For me the films of Simon Pegg and Nick Frost have always been something of a comedy event. I didn't know who they were the first time I went to see Shaun of the Dead, but I learned to make them synonymous with people who understood why we liked certain kinds of movies, people who respected and crafted those kinds of movies and as people who did it while making us laugh unabashedly, unashamedly. It was, and maybe can be again, wonderful. But it is not this time.
I have to admit I was excited for collaborator Edgar Wright not to be a part of this film because Greg Mottola has made some pretty excellent, unshowy comedies and I was still reeling from how flashy and empty (and unappreciative of its audience) Scott Pilgrim v The World appeared to be. I wanted something that was going to be more sincere, funny, honest and less flashy. I thought Mottola was going to nail this film. I didn't get what I wanted in any case. Without the injection of energy and crafty editing that Wright would have brought to the project the action that kicks in around the last half hour feels a little still born. There's no exclamation marks on the jokes, which is okay, I don't need that. I understand that it is not necessarily part of Mottola's arsenal to be over-the-top and high energy but it really might have benefited from such things. I think the magic of Simon Pegg might be lost outside of Hollywood blockbusters and I think the magic of Pegg and cohort Nick Frost is certainly lacking without Edgar Wright. The three of them are like Dr. Pepper when mixed together and without one of the ingredients you have a Mr. Pibb type beverage that no insistence from the masses is ever going to make taste the same. It's okay when that's what you want, but it isn't necessarily what you were expecting.
Don't get me wrong I don't mean to insist that Mottola is the Mr. Pibb of directors, but I must insist that Wright-Frost-Pegg never not collaborate together again and if a Greg Mottola kind of movie, with funny jokes and thoughtful characterization is going to peak its head out of the veil of coulda/shoulda/woulda that Paul wears over it's oddly shaped little green head then it is probably better that Mottola have the room to be himself.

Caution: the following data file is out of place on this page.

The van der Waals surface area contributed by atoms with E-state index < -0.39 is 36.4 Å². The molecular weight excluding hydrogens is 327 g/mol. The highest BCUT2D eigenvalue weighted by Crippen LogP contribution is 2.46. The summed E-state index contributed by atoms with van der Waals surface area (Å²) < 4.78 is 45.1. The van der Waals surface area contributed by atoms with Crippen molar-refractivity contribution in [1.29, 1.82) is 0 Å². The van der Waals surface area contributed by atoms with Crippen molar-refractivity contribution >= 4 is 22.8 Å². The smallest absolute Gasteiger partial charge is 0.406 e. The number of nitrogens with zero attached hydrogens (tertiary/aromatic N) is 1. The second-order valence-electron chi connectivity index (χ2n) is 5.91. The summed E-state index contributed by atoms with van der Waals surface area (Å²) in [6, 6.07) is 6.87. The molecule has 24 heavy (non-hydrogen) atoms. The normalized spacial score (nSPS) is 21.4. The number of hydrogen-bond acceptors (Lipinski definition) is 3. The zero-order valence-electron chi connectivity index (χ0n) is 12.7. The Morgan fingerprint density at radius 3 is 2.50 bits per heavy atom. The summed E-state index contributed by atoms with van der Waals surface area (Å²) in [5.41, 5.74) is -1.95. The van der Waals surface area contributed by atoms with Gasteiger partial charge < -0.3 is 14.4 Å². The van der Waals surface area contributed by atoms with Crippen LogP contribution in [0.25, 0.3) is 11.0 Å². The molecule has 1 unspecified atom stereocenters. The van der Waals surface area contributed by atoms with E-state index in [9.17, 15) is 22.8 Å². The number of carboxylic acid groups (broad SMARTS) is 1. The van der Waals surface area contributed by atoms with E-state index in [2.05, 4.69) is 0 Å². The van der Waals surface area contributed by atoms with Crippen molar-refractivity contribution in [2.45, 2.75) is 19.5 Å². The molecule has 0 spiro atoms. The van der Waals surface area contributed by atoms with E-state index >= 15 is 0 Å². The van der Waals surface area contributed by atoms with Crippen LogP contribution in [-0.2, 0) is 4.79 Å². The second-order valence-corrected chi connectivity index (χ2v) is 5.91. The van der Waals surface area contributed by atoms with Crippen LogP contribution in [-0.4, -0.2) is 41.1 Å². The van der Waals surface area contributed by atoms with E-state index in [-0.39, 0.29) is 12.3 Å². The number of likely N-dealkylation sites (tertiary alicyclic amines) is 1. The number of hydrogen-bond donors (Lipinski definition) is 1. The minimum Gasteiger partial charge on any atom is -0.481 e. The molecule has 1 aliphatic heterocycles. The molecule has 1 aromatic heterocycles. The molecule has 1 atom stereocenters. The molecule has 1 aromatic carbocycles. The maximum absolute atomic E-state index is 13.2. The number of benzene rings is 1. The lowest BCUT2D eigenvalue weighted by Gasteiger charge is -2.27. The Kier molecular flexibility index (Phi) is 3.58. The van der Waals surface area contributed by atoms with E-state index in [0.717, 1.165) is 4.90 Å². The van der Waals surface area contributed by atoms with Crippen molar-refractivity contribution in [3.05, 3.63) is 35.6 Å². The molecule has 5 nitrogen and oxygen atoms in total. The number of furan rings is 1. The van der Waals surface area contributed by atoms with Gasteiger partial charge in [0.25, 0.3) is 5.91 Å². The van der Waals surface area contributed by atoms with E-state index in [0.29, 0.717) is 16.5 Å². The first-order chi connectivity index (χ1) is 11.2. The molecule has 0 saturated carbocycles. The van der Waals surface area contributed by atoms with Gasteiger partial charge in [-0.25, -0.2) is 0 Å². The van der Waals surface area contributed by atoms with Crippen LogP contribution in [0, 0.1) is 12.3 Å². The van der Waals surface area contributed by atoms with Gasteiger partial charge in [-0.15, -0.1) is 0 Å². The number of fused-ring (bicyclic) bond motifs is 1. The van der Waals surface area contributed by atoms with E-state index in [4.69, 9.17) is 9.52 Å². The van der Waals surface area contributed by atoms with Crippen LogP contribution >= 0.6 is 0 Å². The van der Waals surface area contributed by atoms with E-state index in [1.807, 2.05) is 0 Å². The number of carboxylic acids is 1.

Paul for anyone who didn't see the preview is about two comic book/sci-fi aficianados who are touring the country's UFO sights post Comic Con when they pick up an alien and end up with homophobic rednecks and government agents on their tail. They also kidnap a woman who runs an RV park only to have her gun toting father also head out after them.
The film's two nice surprises are that a gun toting secret agent played by Jason Bateman is not exactly who he appears to be, in the best possible sense. That he also resurrects a long dormant grade school phrase ("motherfucking titty sucking two ball bitch") is one of the film's two unmitigated pleasures. The other is that Paul in all his miracle working tendencies cures a woman of blindness in one eye, which her father later hails as a miracle from God, and gives the woman (a devout Creationist) a moment's pause. It's a shrewd moment that allows for the most important and successful element of science fiction to be acknowledged: that faith and what science teaches us be allowed to intermingle; possibly to challenge or even reaffirm our beliefs. I think the fact that an otherworldly being participates in this moment says more about the possibility of a God than not but the movie is quick to rebuff any notions of a higher power. That moment is also where the film finds a problem that I think speaks to the relative lack of success of this general enterprise. This close mindedness about its subject, that no other Pegg-Frost collaboration has had, seems to hinder their ability to embrace the totality of their story, transcend it and create a lasting work that can stand alongside whatever they're loving and lampooning.
In the past, Pegg and Frost are able to understand the appeal of Michael Bay films and zombie films without saying they are ridiculous. In fact, the two of them go hog wild celebrating the films without ever uttering the r word, but they can't for a moment acknowledge the possible lynchpin of science fiction. Even if only to say that man's ambition is what drives him to be closer to God, but they don't even say that, they just find a target to give the middle finger to. It's not the most troubling thing in the world, but it is definitely coming from two guys who should know better.